Does Philanthropy Fuel Societal Inequity?

 

February 6, 2013; Source: Boise Weekly

Boise Weekly columnist Ted Rall probably doesn’t think much of Ayn Rand, who worshiped at the cult of the capitalist nobiliary. Rall seems to want the head of uber-wealthy New York City Mayor Michael Bloomberg, the founder of Bloomberg News. Rall isn’t swooning over Bloomberg’s latest donation of $345 million to his alma mater, Johns Hopkins University, which he notes is a well-endowed institution to begin with. As NPQ recently noted, this decisive philanthropic gesture puts Bloomberg’s total giving to the university at more than $1 billion, making him the most generous living patron to any American educational institution.

Rall’s language is confrontational and acidic, as in this passage seizing on the severe damage and psychic stress suffered by “those poor cold slobs” in NYC from the recent Hurricane Sandy: “If there’s anything more nauseating than watching this rich pig bask in the glow of his philanthropy while the citizens he is tasked with caring for turn into popsicles, it’s the failure of anyone in the system to call him out. For $345 million, the mayor could have put his city’s storm victims up at the Four Seasons for years.”

Let’s see. Estimates suggest that Sandy left approximately 20,000 New York residents homeless (though there were approximately 47,000 homeless New Yorkers prior to Sandy, making New York the city with the most homeless people in the U.S.). The Four Seasons’ minimum rate is $595 per night, so Bloomberg’s money might be able to do what Rall suggests for a few months, but certainly not years. In any case, Rall’s viewpoint is tied to his collectivist concept of equality and his argument that “No one deserves to be rich. And no one should be poor. Everyone who contributes to society, everyone who works to the best of their skills and abilities, deserves to earn the same salary.” But how would such a utopia allocate resources and encourage ingenuity?

Rall goes on to argue that large-scale giving itself skews the economy with its random generosity and creates the false public perception that equality exists and is improving. He is not the only voice making such an assertion. As NPQ has previously noted, historian Robert Dalzell, author of The Good Rich and What They Cost Us, supports the notion that the ultra-rich are perpetrating a false sense of security in our socioeconomic system. Rall quotes Dalzell:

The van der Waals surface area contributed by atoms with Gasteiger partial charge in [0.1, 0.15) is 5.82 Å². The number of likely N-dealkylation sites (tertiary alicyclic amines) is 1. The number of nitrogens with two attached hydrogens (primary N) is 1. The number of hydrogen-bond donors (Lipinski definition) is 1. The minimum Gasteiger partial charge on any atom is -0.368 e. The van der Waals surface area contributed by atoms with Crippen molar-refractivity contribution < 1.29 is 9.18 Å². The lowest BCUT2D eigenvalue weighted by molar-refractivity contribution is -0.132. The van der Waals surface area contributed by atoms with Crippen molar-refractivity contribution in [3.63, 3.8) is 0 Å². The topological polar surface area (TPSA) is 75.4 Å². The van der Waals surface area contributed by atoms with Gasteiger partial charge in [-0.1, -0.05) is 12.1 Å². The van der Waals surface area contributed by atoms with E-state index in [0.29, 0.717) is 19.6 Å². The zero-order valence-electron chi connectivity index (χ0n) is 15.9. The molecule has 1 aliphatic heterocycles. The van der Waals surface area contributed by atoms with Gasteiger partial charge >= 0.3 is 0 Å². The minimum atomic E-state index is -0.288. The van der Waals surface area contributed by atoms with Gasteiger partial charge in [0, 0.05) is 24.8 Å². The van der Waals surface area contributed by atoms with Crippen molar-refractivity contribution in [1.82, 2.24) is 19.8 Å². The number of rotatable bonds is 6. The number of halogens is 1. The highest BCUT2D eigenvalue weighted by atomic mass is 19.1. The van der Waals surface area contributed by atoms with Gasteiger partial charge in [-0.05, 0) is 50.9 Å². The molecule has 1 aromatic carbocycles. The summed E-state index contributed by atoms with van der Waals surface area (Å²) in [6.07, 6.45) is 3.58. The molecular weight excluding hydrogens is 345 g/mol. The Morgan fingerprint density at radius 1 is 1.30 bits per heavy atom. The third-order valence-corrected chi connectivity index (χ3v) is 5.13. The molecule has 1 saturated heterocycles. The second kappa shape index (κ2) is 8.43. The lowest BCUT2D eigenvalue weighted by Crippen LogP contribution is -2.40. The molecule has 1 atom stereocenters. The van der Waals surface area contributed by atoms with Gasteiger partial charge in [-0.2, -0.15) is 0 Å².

“For many people, the generosity of these individuals who made so much money eliminates the problem that wealth poses, inequality poses, in the society…We tend to conclude that such behavior is typical of the wealthy, and in fact it’s not…This whole notion of ‘the good rich’ I think reconciles us to levels of inequality in the society that in terms of our democratic ideology would otherwise be unacceptable.”

There is no question that much American wealth is ill gotten. However, some billionaires with a golden touch find their way to the top by creating jobs and enhancing productivity, which should increase the wealth of a large working class (though only in a well-regulated economy, mind you, and there are myriad examples of how the U.S. falls short in that regard). Rall’s view is that capitalism is evil and our system of rewards is a sign of rotten American character—one that philanthropy masks. What are your thoughts? We welcome your comments. –Louis Altman